These are the most essential items you may need for your African safari. Of course, there are any number of other items you can bring. Just remember that valuables have a tendency to get lost during any kind of long distance travel, and airlines may charge more for the weight of your bag. For more information on African safaris, contact us today!

                                    Jill Liphart for Roho Ya Chui, Travel Africa


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                                    How to plan your safari with off-season rates

                                    Like other holidays, African safari holidays have travel seasons with rather big price differences. There will be no specials during high and peak season and the standard rate in low season is significantly lower, than during other times of the year.

                                    The different
                                    seasons are determined by the quality of the safari activities and school holidays. For pretty much all top-rated safari destinations, peak season is from the 1st of July to 31st of October. During this time the Great Migration is in the northern Serengeti in Tanzania and the Masai Mara in Kenya, the Okavango Delta is at its best, Zambia and Zimbabwe national parks are at their best and the Victoria Falls too. It is in general the dry season what makes it so good for game viewing and in the Okavango Delta that the flood has come in and the waterborne activities are possible. During peak season the rates are the highest and lodge and camp availability tight.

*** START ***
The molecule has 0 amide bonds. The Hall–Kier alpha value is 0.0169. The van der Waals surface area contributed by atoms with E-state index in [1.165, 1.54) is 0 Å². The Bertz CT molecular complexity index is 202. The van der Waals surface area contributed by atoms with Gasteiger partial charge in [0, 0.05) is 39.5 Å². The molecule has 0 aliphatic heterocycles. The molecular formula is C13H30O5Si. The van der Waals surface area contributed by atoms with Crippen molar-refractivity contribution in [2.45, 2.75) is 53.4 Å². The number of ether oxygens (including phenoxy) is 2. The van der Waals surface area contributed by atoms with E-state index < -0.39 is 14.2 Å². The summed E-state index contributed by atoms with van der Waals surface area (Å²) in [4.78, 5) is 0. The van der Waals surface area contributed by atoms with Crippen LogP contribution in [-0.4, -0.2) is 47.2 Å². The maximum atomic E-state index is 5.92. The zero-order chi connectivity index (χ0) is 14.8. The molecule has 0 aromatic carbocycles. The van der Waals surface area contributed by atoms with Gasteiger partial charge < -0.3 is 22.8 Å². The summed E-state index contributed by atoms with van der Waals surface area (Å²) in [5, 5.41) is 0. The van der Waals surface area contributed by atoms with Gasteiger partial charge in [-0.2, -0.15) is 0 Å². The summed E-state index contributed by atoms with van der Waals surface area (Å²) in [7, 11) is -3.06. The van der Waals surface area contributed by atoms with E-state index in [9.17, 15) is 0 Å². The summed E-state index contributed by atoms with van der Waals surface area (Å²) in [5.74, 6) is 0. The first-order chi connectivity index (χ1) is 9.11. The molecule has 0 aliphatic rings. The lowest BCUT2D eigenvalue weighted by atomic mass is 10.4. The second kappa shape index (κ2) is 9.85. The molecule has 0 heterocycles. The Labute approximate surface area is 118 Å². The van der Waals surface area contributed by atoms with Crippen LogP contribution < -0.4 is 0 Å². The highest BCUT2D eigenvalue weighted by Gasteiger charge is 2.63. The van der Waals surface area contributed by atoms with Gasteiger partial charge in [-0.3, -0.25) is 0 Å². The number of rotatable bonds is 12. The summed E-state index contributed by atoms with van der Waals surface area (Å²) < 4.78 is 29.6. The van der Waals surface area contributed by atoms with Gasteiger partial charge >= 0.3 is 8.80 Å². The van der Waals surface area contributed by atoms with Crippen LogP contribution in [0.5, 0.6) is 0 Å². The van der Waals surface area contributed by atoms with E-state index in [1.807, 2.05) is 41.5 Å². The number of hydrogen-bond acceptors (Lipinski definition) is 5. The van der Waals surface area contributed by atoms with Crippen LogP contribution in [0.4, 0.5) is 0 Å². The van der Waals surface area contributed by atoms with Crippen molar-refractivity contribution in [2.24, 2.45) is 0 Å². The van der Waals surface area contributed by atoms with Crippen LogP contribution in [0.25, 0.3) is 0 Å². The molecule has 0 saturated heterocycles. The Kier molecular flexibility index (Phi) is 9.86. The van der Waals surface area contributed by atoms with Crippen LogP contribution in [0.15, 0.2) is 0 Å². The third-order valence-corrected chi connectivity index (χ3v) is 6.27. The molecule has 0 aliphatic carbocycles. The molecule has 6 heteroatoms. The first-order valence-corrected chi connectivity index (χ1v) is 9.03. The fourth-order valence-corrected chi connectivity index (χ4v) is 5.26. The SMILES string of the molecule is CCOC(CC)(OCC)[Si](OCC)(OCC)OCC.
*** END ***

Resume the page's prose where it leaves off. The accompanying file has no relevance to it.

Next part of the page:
If you are not bound to school holidays, use the just outside peak season times to get the high quality of game viewing and the off season rates to get the
                                    best value for money safari holiday. There will be no significant difference when travelling during the last week of June comparing to the first week of July (except for the Great Migration), but there will be with regards to the rates. Planning your safari tour deeper into off season can also offer great safaris in the way of different light and subjects with regards to wildlife photography, an entirely different appearance of the safari destination and a different range of safari activities. During this time many safari specials are available you can benefit from.

                                    It can be a
                                    smart move to plan your safari just outside high season to get the best African safari for the best price. Also international flights will come for lower rates and possibly special airfares. It is worth puzzling a bit with dates and getting an amazing safari experience for a very affordable price.


                                    Ute Sonnenberg for Roho Ya Chui, Travel Africa
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                                    Safety Tips for Your African Safari